I liked and admired Observe and Report. But after mixed reviews, box office failure, and the date-rape controversy, I worried that might it be awhile before director Jody Hill could get another feature together. But Warner Bros., the studio home of Observe and Report, wasn’t scared off. Hill is in the process of writing an untitled action project for WB set in the American South of the 1970s, said to be inspired by the style of Sam Peckinpah (The Wild Bunch). Now, that’s no automatic greenlight, but the project may receive an unexpected boost in marketability. Heat Vision says this could become a reboot of The Dukes of Hazzard. To be clear, it’s not yet, and the filmmakers won’t decide until Hill finishes the script. But hey, why not? More after the jump.
No, seriously, why not? Take 21 Jump Street. They didn’t need the 21 Jump Street mythology to make a great movie, but they did need the 21 Jump Street brand name to make the movie happen. Whether or not this is a Hazzard movie will literally be decided after the fact, and in theory has little or no influence on the script. I have no desire to see a true Dukes of Hazzard movie, but if Hill can leverage the brand recognition to get his movie made, more power to him. The third and rumored final season of Eastbound & Down—which Hill co-created with Ben Best and Danny McBride—just finished airing on HBO, so Hill’s schedule is clear going forward. We’ll let you know if and when the official naming ceremony occurs.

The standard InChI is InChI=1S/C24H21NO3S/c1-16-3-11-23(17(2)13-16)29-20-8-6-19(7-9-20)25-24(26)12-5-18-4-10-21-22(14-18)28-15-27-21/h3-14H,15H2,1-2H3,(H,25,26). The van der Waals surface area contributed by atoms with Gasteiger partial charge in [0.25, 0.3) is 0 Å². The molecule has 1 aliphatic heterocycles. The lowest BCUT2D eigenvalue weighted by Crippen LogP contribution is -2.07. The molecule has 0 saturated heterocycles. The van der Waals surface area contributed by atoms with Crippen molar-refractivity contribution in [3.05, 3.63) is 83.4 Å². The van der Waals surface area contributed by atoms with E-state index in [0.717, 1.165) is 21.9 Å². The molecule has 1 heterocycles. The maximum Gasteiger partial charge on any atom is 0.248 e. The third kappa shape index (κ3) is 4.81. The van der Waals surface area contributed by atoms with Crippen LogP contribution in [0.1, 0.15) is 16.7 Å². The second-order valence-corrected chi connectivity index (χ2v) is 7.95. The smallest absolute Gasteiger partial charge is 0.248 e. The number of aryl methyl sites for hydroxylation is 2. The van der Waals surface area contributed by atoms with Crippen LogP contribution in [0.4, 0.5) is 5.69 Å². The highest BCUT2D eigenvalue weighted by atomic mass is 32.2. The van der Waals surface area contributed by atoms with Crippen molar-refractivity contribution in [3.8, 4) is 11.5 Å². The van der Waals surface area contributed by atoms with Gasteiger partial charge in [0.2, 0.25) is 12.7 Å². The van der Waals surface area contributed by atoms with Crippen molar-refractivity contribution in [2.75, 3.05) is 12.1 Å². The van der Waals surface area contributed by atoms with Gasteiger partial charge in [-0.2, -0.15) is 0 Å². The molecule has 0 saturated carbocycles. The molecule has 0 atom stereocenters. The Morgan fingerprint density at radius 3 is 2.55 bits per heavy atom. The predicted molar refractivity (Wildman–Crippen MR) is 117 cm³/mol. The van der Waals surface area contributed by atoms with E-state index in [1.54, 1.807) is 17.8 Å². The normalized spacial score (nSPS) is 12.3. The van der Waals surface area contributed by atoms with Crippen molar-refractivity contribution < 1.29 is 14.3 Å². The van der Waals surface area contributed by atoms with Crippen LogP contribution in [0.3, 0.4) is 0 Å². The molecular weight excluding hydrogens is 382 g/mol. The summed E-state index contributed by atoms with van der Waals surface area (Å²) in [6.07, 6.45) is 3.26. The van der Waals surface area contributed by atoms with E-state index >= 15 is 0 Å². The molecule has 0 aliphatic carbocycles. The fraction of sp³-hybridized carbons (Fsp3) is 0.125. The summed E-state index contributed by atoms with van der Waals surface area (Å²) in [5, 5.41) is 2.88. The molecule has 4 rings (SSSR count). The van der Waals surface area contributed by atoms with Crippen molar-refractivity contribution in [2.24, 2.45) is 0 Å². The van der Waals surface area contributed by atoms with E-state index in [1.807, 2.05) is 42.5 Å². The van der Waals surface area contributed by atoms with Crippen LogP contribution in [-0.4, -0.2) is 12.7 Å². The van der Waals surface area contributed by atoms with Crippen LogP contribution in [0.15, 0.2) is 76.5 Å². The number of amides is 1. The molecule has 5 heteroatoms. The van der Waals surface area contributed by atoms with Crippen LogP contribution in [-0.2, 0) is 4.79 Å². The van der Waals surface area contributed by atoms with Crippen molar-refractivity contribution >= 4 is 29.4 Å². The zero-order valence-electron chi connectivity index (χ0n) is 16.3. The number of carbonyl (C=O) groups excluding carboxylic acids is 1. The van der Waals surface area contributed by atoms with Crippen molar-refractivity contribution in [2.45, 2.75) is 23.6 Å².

TV.com described the original series like so:
The Duke Family — cousins Bo ( John Schneider) and Luke (Tom Wopat), assisted by their cousin Daisy ( Catherine Bach) and their uncle, Jesse (Denver Pyle)– fight the system and root out the corrupt practices of Hazzard County Commissioner Boss Hogg (Sorrell Booke) and his bumbling brother-in-law-Sheriff Rosco P. Coltrane (James Best). The show became an instant hit, never failing to win its time slot during its original run on CBS for seven seasons from 1979-1985. The Duke boys, a pair of ‘Robin Hood’ types complete with bows and Dynamite arrows, are assisted in their adventures by their car, an orange 1969 Dodge Charger named ‘The General Lee’.
A feature remake starring Johnny Knoxville, Seann William Scott, and Jessica Simpson was released in 2005, followed by a direct-to-video prequel in 2007. In other words, according to the Spider-Man Principle, it’s high time for a Dukes of Hazzard reboot anyway.
This video seems like the best way to represent the show.